about better teachers or better learners

Earlier this week George Siemens tweeted:

Naturally, this spawned all sorts of conversation by scholars across various disciplines. This led a colleague to ask my thoughts about this, with the following 4-question framing:

  • Is a question like this helpful in education?
  • What does it mean to be a better teacher?
  • How does one help students become better learners?
  • Would this question get answered differently depending on where it is asked?

So, I’ve been thinking…

Is a question like this helpful in education?

I think the question can be helpful if it is a jumping off point to recognize and acknowledge that some of the things we have been doing in schooling may not be helping either teachers or learners. Teachers struggle to engage learners with course content, materials, and with their fellow learners. Further, many school environments are poorly equipped to meet the changing demands of learners or the needs for ongoing professional development for many teachers. So teachers need to become better teachers, but to do that their environments need to first be better.

This question can also be helpful in probing learners responsibility to their learning. So much of adult learning theory emphasizes the importance of self-drive and how important it is to motivation for learners to be invested in their learning. I think that in earlier developmental learning stages we- school/society/parents/communities- can help learners better appreciate the importance of they investing in and caring about their own learning. Schooling and learning continue to be experienced by early learners as something they “have” to do. This positioning as a “have to,” and the ways that schooling presents the learning opportunities, sometimes strips learning of factors that make the experiences motivating to learners.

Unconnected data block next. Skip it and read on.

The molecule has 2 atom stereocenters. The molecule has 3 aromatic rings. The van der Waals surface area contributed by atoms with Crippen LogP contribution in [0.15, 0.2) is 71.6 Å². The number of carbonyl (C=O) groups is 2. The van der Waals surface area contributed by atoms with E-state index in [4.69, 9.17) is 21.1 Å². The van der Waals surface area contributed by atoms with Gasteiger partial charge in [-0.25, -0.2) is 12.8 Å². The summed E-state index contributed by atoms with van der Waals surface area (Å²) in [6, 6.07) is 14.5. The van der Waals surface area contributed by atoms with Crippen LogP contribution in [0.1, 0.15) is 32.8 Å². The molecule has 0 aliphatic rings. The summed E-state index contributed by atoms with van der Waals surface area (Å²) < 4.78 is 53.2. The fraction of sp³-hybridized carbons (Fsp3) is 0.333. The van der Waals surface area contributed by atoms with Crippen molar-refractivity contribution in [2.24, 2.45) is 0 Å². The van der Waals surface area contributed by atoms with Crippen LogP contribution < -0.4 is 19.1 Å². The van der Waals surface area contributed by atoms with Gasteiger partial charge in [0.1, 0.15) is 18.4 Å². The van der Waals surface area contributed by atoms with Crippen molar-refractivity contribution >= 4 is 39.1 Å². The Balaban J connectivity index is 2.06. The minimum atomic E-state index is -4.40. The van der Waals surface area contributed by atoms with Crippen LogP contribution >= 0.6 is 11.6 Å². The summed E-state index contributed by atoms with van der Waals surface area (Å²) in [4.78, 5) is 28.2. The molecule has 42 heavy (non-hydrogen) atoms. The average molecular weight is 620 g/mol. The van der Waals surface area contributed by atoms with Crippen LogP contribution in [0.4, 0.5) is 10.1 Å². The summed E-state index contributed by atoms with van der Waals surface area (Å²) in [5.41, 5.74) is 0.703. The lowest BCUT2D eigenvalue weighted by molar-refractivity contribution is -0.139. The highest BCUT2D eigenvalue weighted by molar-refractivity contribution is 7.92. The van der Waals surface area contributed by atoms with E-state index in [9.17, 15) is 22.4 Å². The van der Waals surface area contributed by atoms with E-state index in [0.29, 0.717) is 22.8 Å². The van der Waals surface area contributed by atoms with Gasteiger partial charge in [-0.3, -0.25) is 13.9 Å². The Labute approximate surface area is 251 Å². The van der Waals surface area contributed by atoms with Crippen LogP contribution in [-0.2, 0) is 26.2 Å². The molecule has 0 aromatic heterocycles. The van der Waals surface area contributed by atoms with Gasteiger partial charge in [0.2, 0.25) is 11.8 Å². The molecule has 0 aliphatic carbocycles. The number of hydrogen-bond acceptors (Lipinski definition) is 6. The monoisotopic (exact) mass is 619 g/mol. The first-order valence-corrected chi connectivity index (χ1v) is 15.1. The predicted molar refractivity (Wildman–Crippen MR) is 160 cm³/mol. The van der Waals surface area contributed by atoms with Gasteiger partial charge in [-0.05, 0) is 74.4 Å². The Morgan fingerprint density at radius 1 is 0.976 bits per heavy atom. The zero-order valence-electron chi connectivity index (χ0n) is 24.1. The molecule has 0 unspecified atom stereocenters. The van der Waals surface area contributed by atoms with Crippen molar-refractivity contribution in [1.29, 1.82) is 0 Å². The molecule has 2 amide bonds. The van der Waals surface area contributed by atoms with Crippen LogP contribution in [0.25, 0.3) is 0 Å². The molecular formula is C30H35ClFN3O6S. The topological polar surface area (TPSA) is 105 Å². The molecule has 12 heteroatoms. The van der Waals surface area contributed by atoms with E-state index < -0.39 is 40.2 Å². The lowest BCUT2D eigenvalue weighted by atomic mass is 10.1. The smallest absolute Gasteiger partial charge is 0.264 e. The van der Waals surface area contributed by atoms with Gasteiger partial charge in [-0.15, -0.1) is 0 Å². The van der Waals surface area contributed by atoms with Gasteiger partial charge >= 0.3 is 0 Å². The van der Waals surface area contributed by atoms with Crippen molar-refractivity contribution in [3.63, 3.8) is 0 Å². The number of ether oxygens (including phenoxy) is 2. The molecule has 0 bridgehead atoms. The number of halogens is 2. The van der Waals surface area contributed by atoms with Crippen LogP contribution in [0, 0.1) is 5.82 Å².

What does it mean to be a better teacher?

Teachers have an impossible job. They not only need to know about subject matter, teaching, and everything they learned in their preparation, they also need to keep current and even ahead of changes in teaching thought and the contexts of their learners. All of this is just so they can be a good teacher, in order for them to be better…What would that even be?